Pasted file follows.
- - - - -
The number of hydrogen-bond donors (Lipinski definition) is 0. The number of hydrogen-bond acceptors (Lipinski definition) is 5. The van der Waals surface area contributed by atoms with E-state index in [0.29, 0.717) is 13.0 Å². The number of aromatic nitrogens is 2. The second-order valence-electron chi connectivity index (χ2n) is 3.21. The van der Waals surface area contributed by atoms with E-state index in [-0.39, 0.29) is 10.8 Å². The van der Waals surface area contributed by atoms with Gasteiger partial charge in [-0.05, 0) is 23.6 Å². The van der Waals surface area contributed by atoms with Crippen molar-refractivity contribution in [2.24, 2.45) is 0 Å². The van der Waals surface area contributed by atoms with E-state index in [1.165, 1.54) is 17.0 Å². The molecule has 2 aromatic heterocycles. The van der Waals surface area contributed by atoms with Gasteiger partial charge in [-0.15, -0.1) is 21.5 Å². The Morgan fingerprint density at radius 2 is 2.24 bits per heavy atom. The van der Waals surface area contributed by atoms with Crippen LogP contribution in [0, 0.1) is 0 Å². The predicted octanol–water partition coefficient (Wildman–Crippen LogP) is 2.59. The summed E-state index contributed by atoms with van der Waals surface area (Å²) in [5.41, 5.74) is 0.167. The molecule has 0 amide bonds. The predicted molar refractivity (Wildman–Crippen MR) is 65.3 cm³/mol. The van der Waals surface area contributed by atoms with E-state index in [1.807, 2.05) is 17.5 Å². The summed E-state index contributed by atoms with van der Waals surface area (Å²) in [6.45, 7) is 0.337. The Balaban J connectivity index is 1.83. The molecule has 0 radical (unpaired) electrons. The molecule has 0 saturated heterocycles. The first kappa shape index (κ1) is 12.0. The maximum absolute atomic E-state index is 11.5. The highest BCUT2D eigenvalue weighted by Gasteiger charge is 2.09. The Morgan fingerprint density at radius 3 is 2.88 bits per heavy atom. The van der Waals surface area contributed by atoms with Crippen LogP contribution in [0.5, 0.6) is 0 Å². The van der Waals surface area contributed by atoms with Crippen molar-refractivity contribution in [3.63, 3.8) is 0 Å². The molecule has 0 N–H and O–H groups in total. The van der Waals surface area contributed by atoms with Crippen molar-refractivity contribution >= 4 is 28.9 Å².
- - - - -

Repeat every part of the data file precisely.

The number of hydrogen-bond donors (Lipinski definition) is 0. The number of hydrogen-bond acceptors (Lipinski definition) is 5. The van der Waals surface area contributed by atoms with E-state index in [0.29, 0.717) is 13.0 Å². The number of aromatic nitrogens is 2. The second-order valence-electron chi connectivity index (χ2n) is 3.21. The van der Waals surface area contributed by atoms with E-state index in [-0.39, 0.29) is 10.8 Å². The van der Waals surface area contributed by atoms with Gasteiger partial charge in [-0.05, 0) is 23.6 Å². The van der Waals surface area contributed by atoms with Crippen molar-refractivity contribution in [2.24, 2.45) is 0 Å². The van der Waals surface area contributed by atoms with E-state index in [1.165, 1.54) is 17.0 Å². The molecule has 2 aromatic heterocycles. The van der Waals surface area contributed by atoms with Gasteiger partial charge in [-0.15, -0.1) is 21.5 Å². The Morgan fingerprint density at radius 2 is 2.24 bits per heavy atom. The van der Waals surface area contributed by atoms with Crippen LogP contribution in [0, 0.1) is 0 Å². The predicted octanol–water partition coefficient (Wildman–Crippen LogP) is 2.59. The summed E-state index contributed by atoms with van der Waals surface area (Å²) in [5.41, 5.74) is 0.167. The molecule has 0 amide bonds. The predicted molar refractivity (Wildman–Crippen MR) is 65.3 cm³/mol. The van der Waals surface area contributed by atoms with E-state index in [1.807, 2.05) is 17.5 Å². The summed E-state index contributed by atoms with van der Waals surface area (Å²) in [6.45, 7) is 0.337. The Balaban J connectivity index is 1.83. The molecule has 0 radical (unpaired) electrons. The molecule has 0 saturated heterocycles. The first kappa shape index (κ1) is 12.0. The maximum absolute atomic E-state index is 11.5. The highest BCUT2D eigenvalue weighted by Gasteiger charge is 2.09. The Morgan fingerprint density at radius 3 is 2.88 bits per heavy atom. The van der Waals surface area contributed by atoms with Crippen LogP contribution in [0.5, 0.6) is 0 Å². The van der Waals surface area contributed by atoms with Crippen molar-refractivity contribution in [3.63, 3.8) is 0 Å². The molecule has 0 N–H and O–H groups in total. The van der Waals surface area contributed by atoms with Crippen molar-refractivity contribution >= 4 is 28.9 Å².